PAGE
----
As mid-January approaches invariably I start to dread the trip to cold, damp Cologne with its dubious food. As always, this year I was pleasantly surprised. The 2011 IMM furniture show felt busy and optimistic.
Part of the reason for visiting European furniture shows is to assess the feeling on the Continent, and this year it felt good. The suppliers I spoke to were all surprised by the positive reaction of their clients generally, and in Germany in particular, with comments like, ’We’re actually getting orders this year.’ This could be because January sales buyers were after ex-display bargains, which has freed up floor space for them. In more prosperous times, retail clients would rather order new products, which have never been used by anyone else, than an identical ex-display piece.
The design of the IMM show has improved, with a good trends section. This year Patricia Urquiola curated a display and to quote her comments is very relevant to the market: ’I believe in the concept of quality as a value in contrast to the notion of luxury. Quality can be expressed in every product and at every price level; an austerity that eliminates adornment, but has a proper identity which is difficult to place in time. It is as contemporary today as it could have been yesterday or tomorrow. A lack of superabundance, cutting surplus. A clean intensity. A mental comfort that gives us emotions and assurance.’
I know this is Urquiola’s personal take, but these comments sum up the market at the moment. Clients like classical references (Eames rather than Hepplewhite), quality and originality of design thinking rather than ornament, understated style. Flashy is definitely not wanted.
This can mean products end up being safe and boring, which is unfortunately what a lot of products at Cologne demonstrated. However, one or two little gems stick in my mind. Northern Europe is definitely stronger in design terms than Italy at the moment.
Clients like classical references, quality and originality of design thinking rather than ornament
Some of the more interesting conversations were about furniture showrooms and shops competing with e-commerce. It has been predicted that 30 per cent of furniture showrooms in the Netherlands will die within the next few years, and I suspect this will be true of several other European countries. This is partly because many of these showrooms are family businesses with the owners retiring and not being able to pass on their businesses.
However, many of these showrooms have not faced up to the reality of Internet competition. The classic problem is trying furniture in a showroom and promptly searching online. Traditionally, furniture suppliers demanded that clients took samples for their display. With 30 per cent less floor space, large suppliers will tend to win that space. Smaller suppliers may well get relegated to obscure corners. This will lead to major manufacturers being featured more strongly on retailers’ websites. Inevitably, this will in turn lead to more competition and price wars.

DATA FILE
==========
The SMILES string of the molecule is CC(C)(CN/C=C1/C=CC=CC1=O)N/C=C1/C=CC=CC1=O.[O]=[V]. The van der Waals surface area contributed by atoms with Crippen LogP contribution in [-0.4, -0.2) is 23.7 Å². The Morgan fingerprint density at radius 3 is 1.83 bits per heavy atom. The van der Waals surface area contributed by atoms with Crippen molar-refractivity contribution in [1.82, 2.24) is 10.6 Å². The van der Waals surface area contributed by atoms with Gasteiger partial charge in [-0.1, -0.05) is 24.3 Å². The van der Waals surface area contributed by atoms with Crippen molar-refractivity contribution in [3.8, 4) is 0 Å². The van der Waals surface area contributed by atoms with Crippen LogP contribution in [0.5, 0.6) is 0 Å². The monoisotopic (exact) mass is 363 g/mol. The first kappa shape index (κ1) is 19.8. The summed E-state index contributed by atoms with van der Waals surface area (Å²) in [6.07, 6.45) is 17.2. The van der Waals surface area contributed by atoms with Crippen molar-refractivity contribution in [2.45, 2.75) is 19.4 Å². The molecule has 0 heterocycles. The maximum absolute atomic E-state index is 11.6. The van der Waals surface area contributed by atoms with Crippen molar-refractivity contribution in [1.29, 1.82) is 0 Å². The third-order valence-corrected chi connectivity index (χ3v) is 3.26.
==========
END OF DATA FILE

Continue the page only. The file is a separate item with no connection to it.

The obvious way out of this, and a great opportunity, is to not succumb to those manufacturers’ demands, but to look at smaller manufacturers, take pride in your individual taste and market that individuality. This also means that larger manufacturers are going to have to rethink their ways of marketing to support stores of all sizes. It is all a really exciting challenge for the entire furniture industry.
This neatly brings me to Maison & Objet in Paris. Paris thrives on individual shops and I always feel a buzz of excitement when I arrive there. Retailer Merci is a magnificent example on Boulevard Beaumarchais 111. As a concept store it works brilliantly, has great displays and atmosphere, is always busy and gives its profits to charity. Having left there, heading towards the Beaubourg, I was constantly delighted by individual little shops – such a tonic after the anonymity of much of London. That individuality combined with a good Web presence is the only way forward for central retailers and showrooms.
The Paris show has a strong decorator presence, but there is one contemporary hall, which has been growing in importance over the past few years. Several Italian suppliers have left Cologne for Paris, believing it to be a more interesting show for international buyers. It certainly has a lightness of touch missing in Cologne, but the decorative, ephemeral element creeps in on some stands, which just makes me think that the world does not need this stuff. Once again the northern Europeans shine through with companies such as Muuto and Normann exhibiting.
On the furniture side, Ligne Roset has improved enormously over the past few years and Cinna had some original designs. What is good in Paris is that several small companies share the same hall, so here is the opportunity to see what individual firms have to offer. It is also possible for more established companies to take small stands, which makes the whole show economically viable and buzzy. All in all, it left me with the thought that design prospects were looking pretty good for 2011 – and let’s hope the market will invest.
James Mair is founder of London company Viaduct Furniture
Maison & Objet highlights
- The contemporary hall – although there is a strong decorative and ephemeral element to some of the work
- The range of smaller companies showing their products, which makes for a buzzy environment
- Cinna’s furniture collection, which demonstrates originality this year
- Ligne Roset’s new, improved range